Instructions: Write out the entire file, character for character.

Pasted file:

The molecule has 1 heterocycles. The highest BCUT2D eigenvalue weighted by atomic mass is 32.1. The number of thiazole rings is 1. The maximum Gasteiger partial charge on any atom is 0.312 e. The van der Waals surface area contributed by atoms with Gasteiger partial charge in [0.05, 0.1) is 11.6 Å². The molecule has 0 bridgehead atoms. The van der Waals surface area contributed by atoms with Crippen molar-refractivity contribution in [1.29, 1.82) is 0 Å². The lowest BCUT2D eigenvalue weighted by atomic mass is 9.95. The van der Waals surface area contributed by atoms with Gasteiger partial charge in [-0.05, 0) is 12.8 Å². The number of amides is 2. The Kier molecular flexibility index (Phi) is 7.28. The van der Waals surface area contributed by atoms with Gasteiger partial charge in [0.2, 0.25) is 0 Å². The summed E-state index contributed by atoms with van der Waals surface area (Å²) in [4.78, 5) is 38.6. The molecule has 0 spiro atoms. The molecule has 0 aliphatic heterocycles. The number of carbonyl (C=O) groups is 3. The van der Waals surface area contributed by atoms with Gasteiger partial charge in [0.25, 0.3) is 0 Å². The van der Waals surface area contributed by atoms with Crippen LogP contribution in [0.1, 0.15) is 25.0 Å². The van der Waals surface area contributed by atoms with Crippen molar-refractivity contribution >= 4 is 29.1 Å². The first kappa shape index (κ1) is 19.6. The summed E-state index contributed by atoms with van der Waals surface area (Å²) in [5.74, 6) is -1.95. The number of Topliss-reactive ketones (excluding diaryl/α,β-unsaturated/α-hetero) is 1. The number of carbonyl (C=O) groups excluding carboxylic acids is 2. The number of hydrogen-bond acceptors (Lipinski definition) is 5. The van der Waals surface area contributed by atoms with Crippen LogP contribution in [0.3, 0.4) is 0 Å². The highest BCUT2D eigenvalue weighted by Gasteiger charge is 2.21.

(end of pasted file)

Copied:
The molecule has 1 heterocycles. The highest BCUT2D eigenvalue weighted by atomic mass is 32.1. The number of thiazole rings is 1. The maximum Gasteiger partial charge on any atom is 0.312 e. The van der Waals surface area contributed by atoms with Gasteiger partial charge in [0.05, 0.1) is 11.6 Å². The molecule has 0 bridgehead atoms. The van der Waals surface area contributed by atoms with Crippen molar-refractivity contribution in [1.29, 1.82) is 0 Å². The lowest BCUT2D eigenvalue weighted by atomic mass is 9.95. The van der Waals surface area contributed by atoms with Gasteiger partial charge in [-0.05, 0) is 12.8 Å². The number of amides is 2. The Kier molecular flexibility index (Phi) is 7.28. The van der Waals surface area contributed by atoms with Gasteiger partial charge in [0.2, 0.25) is 0 Å². The summed E-state index contributed by atoms with van der Waals surface area (Å²) in [4.78, 5) is 38.6. The molecule has 0 spiro atoms. The molecule has 0 aliphatic heterocycles. The number of carbonyl (C=O) groups is 3. The van der Waals surface area contributed by atoms with Gasteiger partial charge in [0.25, 0.3) is 0 Å². The van der Waals surface area contributed by atoms with Crippen LogP contribution in [0.1, 0.15) is 25.0 Å². The van der Waals surface area contributed by atoms with Crippen molar-refractivity contribution >= 4 is 29.1 Å². The first kappa shape index (κ1) is 19.6. The summed E-state index contributed by atoms with van der Waals surface area (Å²) in [5.74, 6) is -1.95. The number of Topliss-reactive ketones (excluding diaryl/α,β-unsaturated/α-hetero) is 1. The number of carbonyl (C=O) groups excluding carboxylic acids is 2. The number of hydrogen-bond acceptors (Lipinski definition) is 5. The van der Waals surface area contributed by atoms with Crippen LogP contribution in [0.3, 0.4) is 0 Å². The highest BCUT2D eigenvalue weighted by Gasteiger charge is 2.21.